Examining Nova Scotia’s 2023-2026 Child Care Action Plan

Earlier this month, the Government of Canada and the Province released a new Action Plan to continue implementation of the Canada-Nova Scotia Canada-wide Early Learning and Child Care Agreement across the province.

Action Plans set priorities and direction for the roll out of child care, and are required by the federal government in order to receive funding towards developing a child care system—and the priorities it lays out are certainly promising.

Emphasizing affordability, access, quality, and inclusion as key pillars of its system, this latest Action Plan presents a strong new direction for the roll out of child care across the province, and pillars families and advocates across Nova Scotia can hold their government to as the plan is implemented across the province. And, at first glance, there’s room for improvement to realize these principles in practice.

We’ve identified three areas where the Action Plan falls short—and recommendations to address them, to build a strong child care system for all children and families across Nova Scotia.

Early Childhood Educators

Well-educated and compensated ECEs are essential to building a high-quality child care system in Nova Scotia—and the Province knows it.

Child Care Now NS celebrates the actions the Province has taken to support its child care workforce—including the implementation of a landmark pension and health benefits plan for early childhood educators (ECEs). That said, pensions are only as strong as the contributions made to it.

As Morna Ballantyne, Executive Director of Child Care Now said in their response to the announcement, Nova Scotia’s implementation of a pension and benefit plan for child care workers presents “a model to be followed by other jurisdictions, but child care advocates would also like to see steady improvements in wages over the next two years because the current wage rates are still too low.”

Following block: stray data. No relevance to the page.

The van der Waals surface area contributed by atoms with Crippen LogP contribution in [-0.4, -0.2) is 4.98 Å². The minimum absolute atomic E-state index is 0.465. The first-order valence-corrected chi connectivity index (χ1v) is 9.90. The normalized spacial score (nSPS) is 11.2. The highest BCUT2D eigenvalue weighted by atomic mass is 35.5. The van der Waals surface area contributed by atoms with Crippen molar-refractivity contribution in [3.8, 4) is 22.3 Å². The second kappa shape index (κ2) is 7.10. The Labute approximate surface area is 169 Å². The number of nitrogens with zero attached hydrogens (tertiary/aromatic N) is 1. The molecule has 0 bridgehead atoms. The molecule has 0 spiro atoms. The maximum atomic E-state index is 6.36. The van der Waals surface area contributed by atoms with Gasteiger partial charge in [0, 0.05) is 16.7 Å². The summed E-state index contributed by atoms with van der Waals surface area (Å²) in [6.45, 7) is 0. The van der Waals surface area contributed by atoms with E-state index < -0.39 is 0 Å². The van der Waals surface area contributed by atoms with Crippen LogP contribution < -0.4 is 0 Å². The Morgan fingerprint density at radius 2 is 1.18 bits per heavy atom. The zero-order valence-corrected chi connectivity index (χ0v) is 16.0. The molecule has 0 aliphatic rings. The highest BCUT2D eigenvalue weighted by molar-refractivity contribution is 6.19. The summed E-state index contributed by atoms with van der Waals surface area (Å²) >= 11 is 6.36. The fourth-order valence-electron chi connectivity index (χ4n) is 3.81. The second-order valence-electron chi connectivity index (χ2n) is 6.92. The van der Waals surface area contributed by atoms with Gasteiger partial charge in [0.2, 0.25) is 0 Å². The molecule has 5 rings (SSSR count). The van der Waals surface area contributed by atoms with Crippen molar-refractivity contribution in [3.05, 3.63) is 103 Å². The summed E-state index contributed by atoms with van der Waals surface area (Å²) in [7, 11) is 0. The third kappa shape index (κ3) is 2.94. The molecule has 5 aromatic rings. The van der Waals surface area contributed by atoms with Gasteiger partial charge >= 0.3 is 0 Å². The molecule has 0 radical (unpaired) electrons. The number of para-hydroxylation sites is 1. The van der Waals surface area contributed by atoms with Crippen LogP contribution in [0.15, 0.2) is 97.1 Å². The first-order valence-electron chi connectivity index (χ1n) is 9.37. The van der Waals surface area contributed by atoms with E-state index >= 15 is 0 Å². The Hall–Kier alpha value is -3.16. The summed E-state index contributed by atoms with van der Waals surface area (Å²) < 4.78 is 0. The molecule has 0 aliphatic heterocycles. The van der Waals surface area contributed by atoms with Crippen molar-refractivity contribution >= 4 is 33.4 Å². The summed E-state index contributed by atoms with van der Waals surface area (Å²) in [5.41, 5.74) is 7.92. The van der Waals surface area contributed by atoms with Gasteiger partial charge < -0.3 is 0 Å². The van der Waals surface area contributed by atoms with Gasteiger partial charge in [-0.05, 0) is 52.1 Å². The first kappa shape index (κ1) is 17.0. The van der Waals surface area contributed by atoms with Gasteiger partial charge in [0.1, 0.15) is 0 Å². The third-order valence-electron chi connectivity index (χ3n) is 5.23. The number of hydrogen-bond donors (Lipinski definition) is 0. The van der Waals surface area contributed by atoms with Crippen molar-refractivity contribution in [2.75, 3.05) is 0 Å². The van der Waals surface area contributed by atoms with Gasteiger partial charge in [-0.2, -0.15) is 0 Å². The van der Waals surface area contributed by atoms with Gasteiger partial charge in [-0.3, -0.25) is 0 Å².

Nova Scotia’s current wage grid still does not offer workers a living wage, ultimately allowing these workers to only invest a modest portion of their income into their future retirement. The establishment of a defined benefit and pension plan has come too late for many ECE’s nearing retirement. Throughout their career ongoing contributions overtime to pension plans have not been possible and those ECE’s will be critically impacted, and still face retiring in poverty

Child Care Now Nova Scotia calls on the Province to not only increase its wage grid for all workers—which would also strengthen the pension and benefits plan—but moreover support older ECEs who have historically provided care to children across the province, and whose leadership remains critical to building a strong system of early learning and child care moving forward.

In the new Action Plan, the Province says it will explore a new ECE certification model. Though the details of this are vague, they shouldn’t be—we know ECEs working on the ground with children with the knowledge and skills necessary to provide all children inclusive, high-quality care. This means ensuring new workers who enter the workforce receive training on inclusion in their degrees to support children of diverse needs, backgrounds, and abilities as part of their education, and those already in the field have opportunities to take part in ongoing training and certification that are paid, and not folded into already busy work days.

The Nova Scotia government is intending to increase the number of classified ECEs working in the sector to at least 70% by 2025-2026 and to introduce a redesigned quality improvement program. Child Care Now, and our provincial chapter Child Care Now Nova Scotia, will be monitoring closely the impact of these initiatives on retention and recruitment.


The Action Plan earmarks an investment of $52 million towards creating 9,500 new regulated child care spaces by March 2026. Ensuring more families have access to child care spaces for their children is critical to the successful rollout of the Canada-wide Early Learning and Child Care Plan in Nova Scotia, and across the country—and to ensure that spaces created provide high-quality early learning opportunities to children, and are staffed by qualified ECEs to provide learning and care. And, in Nova Scotia, that’s not the case.